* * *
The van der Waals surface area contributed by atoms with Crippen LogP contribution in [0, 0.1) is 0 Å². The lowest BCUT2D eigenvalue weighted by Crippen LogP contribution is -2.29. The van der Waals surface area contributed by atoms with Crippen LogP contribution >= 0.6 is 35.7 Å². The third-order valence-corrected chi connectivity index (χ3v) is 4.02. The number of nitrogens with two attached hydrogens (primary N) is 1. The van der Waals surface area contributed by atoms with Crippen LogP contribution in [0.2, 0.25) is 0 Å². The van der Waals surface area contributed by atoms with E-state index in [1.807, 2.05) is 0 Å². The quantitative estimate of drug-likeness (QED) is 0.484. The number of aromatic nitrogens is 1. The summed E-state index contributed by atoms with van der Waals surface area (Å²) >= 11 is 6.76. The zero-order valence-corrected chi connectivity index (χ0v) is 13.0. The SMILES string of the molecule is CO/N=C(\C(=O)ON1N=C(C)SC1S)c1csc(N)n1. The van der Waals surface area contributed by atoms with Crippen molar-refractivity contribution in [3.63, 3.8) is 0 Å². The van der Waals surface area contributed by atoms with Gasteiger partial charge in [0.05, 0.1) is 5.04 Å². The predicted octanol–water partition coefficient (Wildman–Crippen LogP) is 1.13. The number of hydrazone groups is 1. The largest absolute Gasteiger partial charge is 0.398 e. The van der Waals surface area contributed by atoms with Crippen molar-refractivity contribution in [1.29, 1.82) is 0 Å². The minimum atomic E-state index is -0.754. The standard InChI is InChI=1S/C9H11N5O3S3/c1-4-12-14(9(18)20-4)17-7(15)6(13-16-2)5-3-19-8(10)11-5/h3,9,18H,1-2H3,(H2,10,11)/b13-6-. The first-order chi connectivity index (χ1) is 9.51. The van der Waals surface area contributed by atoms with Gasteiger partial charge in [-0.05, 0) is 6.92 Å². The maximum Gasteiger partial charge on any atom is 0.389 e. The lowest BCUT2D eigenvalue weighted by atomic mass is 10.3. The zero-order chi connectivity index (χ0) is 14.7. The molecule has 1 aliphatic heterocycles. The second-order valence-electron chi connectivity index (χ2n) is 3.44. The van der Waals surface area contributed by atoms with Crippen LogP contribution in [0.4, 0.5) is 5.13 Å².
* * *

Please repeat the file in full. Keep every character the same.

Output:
The van der Waals surface area contributed by atoms with Crippen LogP contribution in [0, 0.1) is 0 Å². The lowest BCUT2D eigenvalue weighted by Crippen LogP contribution is -2.29. The van der Waals surface area contributed by atoms with Crippen LogP contribution >= 0.6 is 35.7 Å². The third-order valence-corrected chi connectivity index (χ3v) is 4.02. The number of nitrogens with two attached hydrogens (primary N) is 1. The van der Waals surface area contributed by atoms with Crippen LogP contribution in [0.2, 0.25) is 0 Å². The van der Waals surface area contributed by atoms with E-state index in [1.807, 2.05) is 0 Å². The quantitative estimate of drug-likeness (QED) is 0.484. The number of aromatic nitrogens is 1. The summed E-state index contributed by atoms with van der Waals surface area (Å²) >= 11 is 6.76. The zero-order valence-corrected chi connectivity index (χ0v) is 13.0. The SMILES string of the molecule is CO/N=C(\C(=O)ON1N=C(C)SC1S)c1csc(N)n1. The van der Waals surface area contributed by atoms with Crippen molar-refractivity contribution in [3.63, 3.8) is 0 Å². The van der Waals surface area contributed by atoms with Gasteiger partial charge in [0.05, 0.1) is 5.04 Å². The predicted octanol–water partition coefficient (Wildman–Crippen LogP) is 1.13. The number of hydrazone groups is 1. The largest absolute Gasteiger partial charge is 0.398 e. The van der Waals surface area contributed by atoms with Crippen molar-refractivity contribution in [1.29, 1.82) is 0 Å². The minimum atomic E-state index is -0.754. The standard InChI is InChI=1S/C9H11N5O3S3/c1-4-12-14(9(18)20-4)17-7(15)6(13-16-2)5-3-19-8(10)11-5/h3,9,18H,1-2H3,(H2,10,11)/b13-6-. The first-order chi connectivity index (χ1) is 9.51. The van der Waals surface area contributed by atoms with Gasteiger partial charge in [-0.05, 0) is 6.92 Å². The maximum Gasteiger partial charge on any atom is 0.389 e. The lowest BCUT2D eigenvalue weighted by atomic mass is 10.3. The zero-order chi connectivity index (χ0) is 14.7. The molecule has 1 aliphatic heterocycles. The second-order valence-electron chi connectivity index (χ2n) is 3.44. The van der Waals surface area contributed by atoms with Crippen LogP contribution in [0.4, 0.5) is 5.13 Å².